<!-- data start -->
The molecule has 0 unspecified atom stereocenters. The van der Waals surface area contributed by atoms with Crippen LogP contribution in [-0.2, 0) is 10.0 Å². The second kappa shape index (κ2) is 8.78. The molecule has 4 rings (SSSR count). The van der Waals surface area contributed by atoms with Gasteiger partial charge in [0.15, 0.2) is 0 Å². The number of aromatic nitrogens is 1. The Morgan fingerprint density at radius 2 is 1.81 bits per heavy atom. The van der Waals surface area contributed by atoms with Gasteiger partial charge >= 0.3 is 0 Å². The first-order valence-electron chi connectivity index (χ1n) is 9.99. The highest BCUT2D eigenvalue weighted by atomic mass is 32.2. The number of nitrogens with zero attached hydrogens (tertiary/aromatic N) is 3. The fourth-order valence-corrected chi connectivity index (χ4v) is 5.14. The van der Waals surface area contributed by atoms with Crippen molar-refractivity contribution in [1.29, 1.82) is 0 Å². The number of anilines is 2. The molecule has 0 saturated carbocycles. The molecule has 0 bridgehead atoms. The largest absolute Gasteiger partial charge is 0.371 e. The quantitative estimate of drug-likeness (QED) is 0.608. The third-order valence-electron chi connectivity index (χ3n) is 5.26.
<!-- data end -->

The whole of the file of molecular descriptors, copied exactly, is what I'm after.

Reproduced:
The molecule has 0 unspecified atom stereocenters. The van der Waals surface area contributed by atoms with Crippen LogP contribution in [-0.2, 0) is 10.0 Å². The second kappa shape index (κ2) is 8.78. The molecule has 4 rings (SSSR count). The van der Waals surface area contributed by atoms with Gasteiger partial charge in [0.15, 0.2) is 0 Å². The number of aromatic nitrogens is 1. The Morgan fingerprint density at radius 2 is 1.81 bits per heavy atom. The van der Waals surface area contributed by atoms with Gasteiger partial charge >= 0.3 is 0 Å². The first-order valence-electron chi connectivity index (χ1n) is 9.99. The highest BCUT2D eigenvalue weighted by atomic mass is 32.2. The number of nitrogens with zero attached hydrogens (tertiary/aromatic N) is 3. The fourth-order valence-corrected chi connectivity index (χ4v) is 5.14. The van der Waals surface area contributed by atoms with Crippen molar-refractivity contribution in [1.29, 1.82) is 0 Å². The number of anilines is 2. The molecule has 0 saturated carbocycles. The molecule has 0 bridgehead atoms. The largest absolute Gasteiger partial charge is 0.371 e. The quantitative estimate of drug-likeness (QED) is 0.608. The third-order valence-electron chi connectivity index (χ3n) is 5.26.